Let's start with the oldest OS versions you're likely to encounter. Wiping a laptop running Windows 7 shouldn't be too difficult. Although the legacy OS is now obsolete, you might still run into older devices with the OS still installed.

You can use an application such as DBAN. It's downloadable as an ISO image but you will need to extract it onto a bootable USB or disc in order to use it as a boot device.

Once this USB flash drive is inserted in the laptop you want to wipe, restart the machine and then boot from this drive from the BIOS screen. From here you simply follow the prompts and wait for the machine to work through the reset process, which will securely delete everything. If the machine is going to see new use, you can then reinstall Windows 7 from any disc or bootable USB stick with Windows installation files, although you'll likely want to upgrade this to Windows 10.

DBAN can also be used to wipe any drive running Windows or indeed Linux, as it doesn't need to run in any particular OS.

How to wipe a Windows 8/8.1 laptop

It's much easier to wipe a hard drive in Windows 8 or 8.1. Head to the Start screen, find the Charms bar, click on Settings and then hit Change PC settings. Finally, choose Remove Everything and Reinstall Windows.

When you choose to erase data, make sure you click on the "thoroughly" option rather than "quickly", just to be sure that everything is deleted.

How to wipe a Windows 10 or Windows 11 laptop

Reset page on Windows

On Windows 10 or Windows 11, Microsoft has once again made it easy for users to wipe a hard drive. Although the method hasn’t been changed much since the release of the latest generation of Microsoft’s flagship generation, there are a few differences that you might want to keep in mind.

If your laptop is powered by Windows 10, the first thing you’ll want to do is click on the Start button and head to the following: Settings>Update & Security>Recovery.

Once in Recovery, click on Get Started and select whichever options you want to apply. If you’re looking to restore your device back to its original, pristine state, select the Remove Everything option that will, as described, clear your hard drive from all your programmes and files. In the case of two or more hard drives, you’ll have to clarify whether you’re looking to clear all of them, some of them, or only one.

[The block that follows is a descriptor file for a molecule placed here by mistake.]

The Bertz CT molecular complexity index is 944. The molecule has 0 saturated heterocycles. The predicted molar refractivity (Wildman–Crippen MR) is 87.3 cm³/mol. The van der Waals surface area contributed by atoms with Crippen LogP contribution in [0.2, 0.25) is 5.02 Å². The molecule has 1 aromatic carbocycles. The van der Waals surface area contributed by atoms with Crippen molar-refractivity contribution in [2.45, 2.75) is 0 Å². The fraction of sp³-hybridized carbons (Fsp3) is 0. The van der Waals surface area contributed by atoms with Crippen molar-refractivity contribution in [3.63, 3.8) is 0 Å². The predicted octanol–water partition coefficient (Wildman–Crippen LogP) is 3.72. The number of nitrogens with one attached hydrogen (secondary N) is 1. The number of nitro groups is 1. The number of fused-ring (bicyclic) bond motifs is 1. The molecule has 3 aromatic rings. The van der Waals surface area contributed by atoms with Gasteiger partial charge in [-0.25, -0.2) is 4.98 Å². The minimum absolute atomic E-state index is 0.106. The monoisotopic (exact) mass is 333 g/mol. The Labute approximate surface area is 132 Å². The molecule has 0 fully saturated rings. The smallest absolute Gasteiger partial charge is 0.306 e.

Wiping your Windows 10-powered laptop can be considered one of the easiest processes out there, as it allows you to simply follow a clearly-defined set of instructions that you can read next to whichever Recovery option you wish to select. However, bear in mind that wiping the drives entirely is likely to take a few hours, so plan accordingly. Although an inconveniently lengthy process, this will ensure that all your files are completely erased and your privacy is fully protected.

If you're one of the 1.44% of users who have upgraded to Windows 11 since it was released to the general public in October 2021, you might have noticed that the process of wiping your drive has somewhat changed with the latest iteration of the popular operating system. However, the difference is minimal.

As in the case of Windows 10, click on the Start button and head to Settings. Then, instead of going to Update & Security and then Recovery, the process is as follows: Settings>Windows Update>Advanced Options>Recovery. From then on, the process is largely the same.